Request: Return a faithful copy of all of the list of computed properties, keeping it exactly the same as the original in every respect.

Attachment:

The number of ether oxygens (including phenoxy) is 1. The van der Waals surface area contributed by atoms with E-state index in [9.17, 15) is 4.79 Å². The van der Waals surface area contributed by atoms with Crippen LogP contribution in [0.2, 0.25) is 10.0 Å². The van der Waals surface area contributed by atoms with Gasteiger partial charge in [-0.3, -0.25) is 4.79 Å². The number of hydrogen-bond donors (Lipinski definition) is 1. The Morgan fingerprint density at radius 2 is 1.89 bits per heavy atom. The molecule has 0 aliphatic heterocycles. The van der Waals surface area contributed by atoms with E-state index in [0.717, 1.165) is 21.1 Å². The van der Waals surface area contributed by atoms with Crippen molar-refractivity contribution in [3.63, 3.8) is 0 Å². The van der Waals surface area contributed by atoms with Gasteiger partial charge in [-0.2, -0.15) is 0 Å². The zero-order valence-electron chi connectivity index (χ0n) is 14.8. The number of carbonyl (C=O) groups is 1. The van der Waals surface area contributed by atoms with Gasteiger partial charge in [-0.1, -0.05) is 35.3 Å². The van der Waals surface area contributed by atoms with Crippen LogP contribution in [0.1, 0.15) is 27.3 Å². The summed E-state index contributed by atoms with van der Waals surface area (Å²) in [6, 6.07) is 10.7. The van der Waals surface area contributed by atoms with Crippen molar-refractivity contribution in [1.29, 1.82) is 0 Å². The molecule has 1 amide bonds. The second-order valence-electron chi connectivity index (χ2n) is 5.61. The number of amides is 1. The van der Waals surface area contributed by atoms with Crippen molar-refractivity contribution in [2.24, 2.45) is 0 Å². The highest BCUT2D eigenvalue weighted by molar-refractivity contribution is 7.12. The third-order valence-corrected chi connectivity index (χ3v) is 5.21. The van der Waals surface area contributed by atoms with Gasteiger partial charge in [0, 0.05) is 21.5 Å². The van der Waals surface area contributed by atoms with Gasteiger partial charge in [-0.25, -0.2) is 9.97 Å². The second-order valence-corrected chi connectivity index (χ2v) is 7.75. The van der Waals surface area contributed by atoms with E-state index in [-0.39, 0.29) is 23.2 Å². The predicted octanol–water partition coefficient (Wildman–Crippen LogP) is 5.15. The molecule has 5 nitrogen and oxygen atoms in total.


The number of ether oxygens (including phenoxy) is 1. The van der Waals surface area contributed by atoms with E-state index in [9.17, 15) is 4.79 Å². The van der Waals surface area contributed by atoms with Crippen LogP contribution in [0.2, 0.25) is 10.0 Å². The van der Waals surface area contributed by atoms with Gasteiger partial charge in [-0.3, -0.25) is 4.79 Å². The number of hydrogen-bond donors (Lipinski definition) is 1. The Morgan fingerprint density at radius 2 is 1.89 bits per heavy atom. The molecule has 0 aliphatic heterocycles. The van der Waals surface area contributed by atoms with E-state index in [0.717, 1.165) is 21.1 Å². The van der Waals surface area contributed by atoms with Crippen molar-refractivity contribution in [3.63, 3.8) is 0 Å². The van der Waals surface area contributed by atoms with Gasteiger partial charge in [-0.2, -0.15) is 0 Å². The zero-order valence-electron chi connectivity index (χ0n) is 14.8. The number of carbonyl (C=O) groups is 1. The van der Waals surface area contributed by atoms with Gasteiger partial charge in [-0.1, -0.05) is 35.3 Å². The van der Waals surface area contributed by atoms with Crippen LogP contribution in [0.1, 0.15) is 27.3 Å². The summed E-state index contributed by atoms with van der Waals surface area (Å²) in [6, 6.07) is 10.7. The van der Waals surface area contributed by atoms with Crippen molar-refractivity contribution in [1.29, 1.82) is 0 Å². The molecule has 1 amide bonds. The second-order valence-electron chi connectivity index (χ2n) is 5.61. The number of amides is 1. The van der Waals surface area contributed by atoms with Crippen molar-refractivity contribution in [2.24, 2.45) is 0 Å². The highest BCUT2D eigenvalue weighted by molar-refractivity contribution is 7.12. The third-order valence-corrected chi connectivity index (χ3v) is 5.21. The van der Waals surface area contributed by atoms with Gasteiger partial charge in [0, 0.05) is 21.5 Å². The van der Waals surface area contributed by atoms with Gasteiger partial charge in [-0.25, -0.2) is 9.97 Å². The second-order valence-corrected chi connectivity index (χ2v) is 7.75. The van der Waals surface area contributed by atoms with E-state index in [-0.39, 0.29) is 23.2 Å². The predicted octanol–water partition coefficient (Wildman–Crippen LogP) is 5.15. The molecule has 5 nitrogen and oxygen atoms in total.